There’s probably an obscure documentary out there that asks a Japanese chef. “Hey, what are the four flavors?” And the chef said, “salty, sweet, sour, spicy.” Then before the interviewer could move to the next question, the chef says, “and, also, umami.”

Said chef died and never told anyone that he was high as a hot air balloon in the interview.

But he never clarified it, and everybody from London to Parise, from New York to San Francisco, went berzerk on this “new” flavor. They ran with it because it was pretentious. After all, no one can tell with certainty what umami is and that’s what great cons are made of. There is a certain level of religious faith that goes into it, “you just have to leap, and the umami net will be there waiting for you.”

It is so pretentious.

But that’s not to say I don’t like pretentious. At one point in my life, I want to pitch investors my concept for a groundbreaking restaurant. It will be called Invisible Ink. This restaurant will be very expensive. It will be very profitable, too, because the overhead will be minor since there will be no food. The waiters will ask you to recall flavors as memories, and then they will help you combine them through their meticulous storytelling.

“Next, we will have a four feet tall tower of caviar covered in avocado.”
“I’ve never had caviar and avocado.”
“Well, whose fault is that?”

I think my wife is troubled by my daughter’s behavior because of what other people might say. That is the worst reason to do anything. Especially meddling in something that might be better left alone. There are so many things in our lives that need less of us.

For example, I took my daughter out to lunch a few months back. I ordered ribs, Brussel sprouts, chicken tenders, and french fries. What did my daughter eat? Nothing.

She decided to go for the ketchup ramekin and scoop it out into her mouth with her index finger. Did I do anything to stop it? No. I know that my daughter eats well at home most of the time, so I am not going to get into a power struggle with a human being who doesn’t know to form a sentence yet.

I think it was the right course of action because this weekend, we went to the same restaurant and ordered the same things, and this time my daughter had chicken, ribs, fries, and ketchup. The ketchup was still the primary building block of her meal, but it went down from 100% to 60%. That’s because progress happens without us getting in the middle of it.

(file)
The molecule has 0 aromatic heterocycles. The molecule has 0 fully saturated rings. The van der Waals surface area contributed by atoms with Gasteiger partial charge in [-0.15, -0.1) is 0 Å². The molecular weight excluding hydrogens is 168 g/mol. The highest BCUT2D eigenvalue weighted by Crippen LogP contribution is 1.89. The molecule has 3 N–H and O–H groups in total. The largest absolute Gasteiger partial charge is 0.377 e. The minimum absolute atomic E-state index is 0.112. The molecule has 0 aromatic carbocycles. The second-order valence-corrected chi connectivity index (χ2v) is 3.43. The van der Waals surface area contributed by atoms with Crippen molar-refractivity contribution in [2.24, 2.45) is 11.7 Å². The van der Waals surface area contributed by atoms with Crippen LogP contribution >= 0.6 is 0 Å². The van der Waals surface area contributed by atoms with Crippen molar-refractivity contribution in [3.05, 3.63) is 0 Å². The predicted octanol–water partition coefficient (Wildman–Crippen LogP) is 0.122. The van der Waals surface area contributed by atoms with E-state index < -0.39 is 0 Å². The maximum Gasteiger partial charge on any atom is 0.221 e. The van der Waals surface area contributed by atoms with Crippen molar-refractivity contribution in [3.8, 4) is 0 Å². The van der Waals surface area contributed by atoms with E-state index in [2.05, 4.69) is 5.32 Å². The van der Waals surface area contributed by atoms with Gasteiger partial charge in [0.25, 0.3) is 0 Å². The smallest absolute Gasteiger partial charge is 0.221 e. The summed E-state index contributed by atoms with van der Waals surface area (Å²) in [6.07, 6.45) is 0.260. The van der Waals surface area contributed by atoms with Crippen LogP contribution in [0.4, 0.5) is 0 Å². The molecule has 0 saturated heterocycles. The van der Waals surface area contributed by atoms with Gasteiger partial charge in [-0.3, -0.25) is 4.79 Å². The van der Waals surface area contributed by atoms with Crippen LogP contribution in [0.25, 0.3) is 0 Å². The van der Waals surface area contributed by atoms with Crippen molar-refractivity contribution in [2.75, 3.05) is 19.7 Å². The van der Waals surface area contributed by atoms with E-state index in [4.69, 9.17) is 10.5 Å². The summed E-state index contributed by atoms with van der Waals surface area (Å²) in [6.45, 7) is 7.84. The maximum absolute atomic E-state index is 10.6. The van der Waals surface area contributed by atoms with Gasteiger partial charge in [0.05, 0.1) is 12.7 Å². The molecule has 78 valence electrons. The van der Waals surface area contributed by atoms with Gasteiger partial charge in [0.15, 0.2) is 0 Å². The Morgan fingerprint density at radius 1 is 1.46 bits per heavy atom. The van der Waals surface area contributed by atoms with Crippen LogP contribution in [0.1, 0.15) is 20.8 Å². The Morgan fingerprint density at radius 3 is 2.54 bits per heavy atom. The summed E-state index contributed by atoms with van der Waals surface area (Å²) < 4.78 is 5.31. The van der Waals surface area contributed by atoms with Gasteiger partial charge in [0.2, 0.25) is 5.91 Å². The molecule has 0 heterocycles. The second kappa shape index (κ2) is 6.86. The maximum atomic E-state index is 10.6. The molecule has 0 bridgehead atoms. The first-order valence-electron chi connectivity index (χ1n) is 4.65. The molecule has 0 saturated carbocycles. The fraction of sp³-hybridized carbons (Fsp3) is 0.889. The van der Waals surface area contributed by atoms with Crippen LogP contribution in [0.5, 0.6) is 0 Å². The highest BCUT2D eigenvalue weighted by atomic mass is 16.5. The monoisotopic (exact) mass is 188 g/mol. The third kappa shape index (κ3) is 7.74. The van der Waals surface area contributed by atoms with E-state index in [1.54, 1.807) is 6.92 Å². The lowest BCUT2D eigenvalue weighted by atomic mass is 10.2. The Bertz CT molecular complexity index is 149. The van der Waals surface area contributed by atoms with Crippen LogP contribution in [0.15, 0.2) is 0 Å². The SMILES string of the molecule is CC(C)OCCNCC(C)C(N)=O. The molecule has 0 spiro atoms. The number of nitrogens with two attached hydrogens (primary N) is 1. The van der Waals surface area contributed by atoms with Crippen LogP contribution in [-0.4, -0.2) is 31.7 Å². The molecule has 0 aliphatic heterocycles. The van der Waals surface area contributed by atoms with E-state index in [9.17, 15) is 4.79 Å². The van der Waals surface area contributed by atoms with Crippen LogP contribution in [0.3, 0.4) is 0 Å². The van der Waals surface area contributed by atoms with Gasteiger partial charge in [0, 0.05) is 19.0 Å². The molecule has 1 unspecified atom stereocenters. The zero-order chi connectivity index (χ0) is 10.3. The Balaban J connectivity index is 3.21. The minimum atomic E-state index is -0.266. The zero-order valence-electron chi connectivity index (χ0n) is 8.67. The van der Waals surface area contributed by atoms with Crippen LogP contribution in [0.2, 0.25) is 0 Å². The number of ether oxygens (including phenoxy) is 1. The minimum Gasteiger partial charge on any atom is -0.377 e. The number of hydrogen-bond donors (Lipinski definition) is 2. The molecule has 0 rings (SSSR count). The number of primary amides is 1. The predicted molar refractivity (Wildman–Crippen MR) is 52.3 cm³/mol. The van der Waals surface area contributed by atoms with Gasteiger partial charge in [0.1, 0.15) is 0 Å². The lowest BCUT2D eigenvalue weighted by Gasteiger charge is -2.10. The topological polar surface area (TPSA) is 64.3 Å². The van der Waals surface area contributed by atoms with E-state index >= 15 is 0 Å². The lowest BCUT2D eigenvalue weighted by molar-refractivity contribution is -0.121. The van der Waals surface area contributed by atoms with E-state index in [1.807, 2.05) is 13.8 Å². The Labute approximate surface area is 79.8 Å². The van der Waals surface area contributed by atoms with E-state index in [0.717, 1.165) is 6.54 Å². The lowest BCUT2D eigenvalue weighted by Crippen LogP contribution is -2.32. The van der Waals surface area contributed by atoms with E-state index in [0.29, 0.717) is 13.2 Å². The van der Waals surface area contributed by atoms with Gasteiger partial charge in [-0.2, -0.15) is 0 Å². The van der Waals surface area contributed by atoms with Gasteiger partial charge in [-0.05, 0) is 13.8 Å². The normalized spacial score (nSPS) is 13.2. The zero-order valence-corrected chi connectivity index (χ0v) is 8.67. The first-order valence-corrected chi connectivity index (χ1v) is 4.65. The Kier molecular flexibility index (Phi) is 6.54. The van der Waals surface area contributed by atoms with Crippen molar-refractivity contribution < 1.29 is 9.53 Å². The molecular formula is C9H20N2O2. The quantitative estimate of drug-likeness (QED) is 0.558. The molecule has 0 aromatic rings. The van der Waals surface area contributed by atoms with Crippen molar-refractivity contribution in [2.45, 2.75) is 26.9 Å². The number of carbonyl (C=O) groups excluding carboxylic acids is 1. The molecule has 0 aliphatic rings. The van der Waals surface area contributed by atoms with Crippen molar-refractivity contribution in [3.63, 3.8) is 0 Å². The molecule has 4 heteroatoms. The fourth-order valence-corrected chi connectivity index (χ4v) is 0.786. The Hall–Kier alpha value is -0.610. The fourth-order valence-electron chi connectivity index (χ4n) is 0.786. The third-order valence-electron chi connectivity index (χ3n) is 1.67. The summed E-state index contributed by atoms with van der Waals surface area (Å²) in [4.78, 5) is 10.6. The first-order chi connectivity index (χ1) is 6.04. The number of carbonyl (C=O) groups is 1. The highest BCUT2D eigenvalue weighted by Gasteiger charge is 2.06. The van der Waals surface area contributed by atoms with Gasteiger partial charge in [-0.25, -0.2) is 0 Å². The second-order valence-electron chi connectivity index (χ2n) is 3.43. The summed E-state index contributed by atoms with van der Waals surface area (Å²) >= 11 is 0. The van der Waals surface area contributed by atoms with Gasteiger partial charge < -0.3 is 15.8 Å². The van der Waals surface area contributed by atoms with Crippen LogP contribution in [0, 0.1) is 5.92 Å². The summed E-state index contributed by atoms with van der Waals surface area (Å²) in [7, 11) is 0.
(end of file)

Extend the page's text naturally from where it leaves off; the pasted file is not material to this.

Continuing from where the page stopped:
All things go by. Why get in the middle?

All these uncomfortable situations pass.

Like when my daughter would point at her vagina when I was changing her diaper expecting me to name it.

So while my daughter was pointing and my wife was supervising my diaper changing skills, I would say, “yes, honey, that is your Va-giant.” “yes, honey, that is your va-jay-jay.” One day my wife finally shouted, “it’s a vagina! You have to call it a vagina!! Even if it’s uncomfortable to say.”

I’m not uncomfortable with the word vagina. Look below. I typed it like nobody’s business.

Vagina. Vagina. Vagina!

It’s not that I’m uncomfortable with the word. It’s just that growing up in Colombia, we always use more colorful and euphemistic language to describe genitalia.

Our moms referred to our penises as a Pajarito, which means little birdie. Thinking about it now, helps me understand why Hispanic men tend to have issues with monogamy. If their penis is a little bird, you can only imagine that the vagina, the penis counterpart, is the birdcage. It also explains why they love so much Maya Angelou’s “I Know Why The Caged Bird Sings.”

But even that moment is now behind us and we are starting to potty-train our daughter.

Things evolve, but we are so preoccupied with getting right all the time that we live in an inescapable circle of shame and guilt and worry instead of trying to get it okay most of the time.

The ironic thing is that all the extra energy might make things easier for you to accomplish more. So you heard it here first: eating boogers are better energy boosters than taurine and sugar-laced drinks.

Subscribe to my YouTube channel to watch my spoken word pieces and rants.

Consider supporting my artistic journey through my Patreon.

Or buy my book on Amazon, A Kick in the Balls.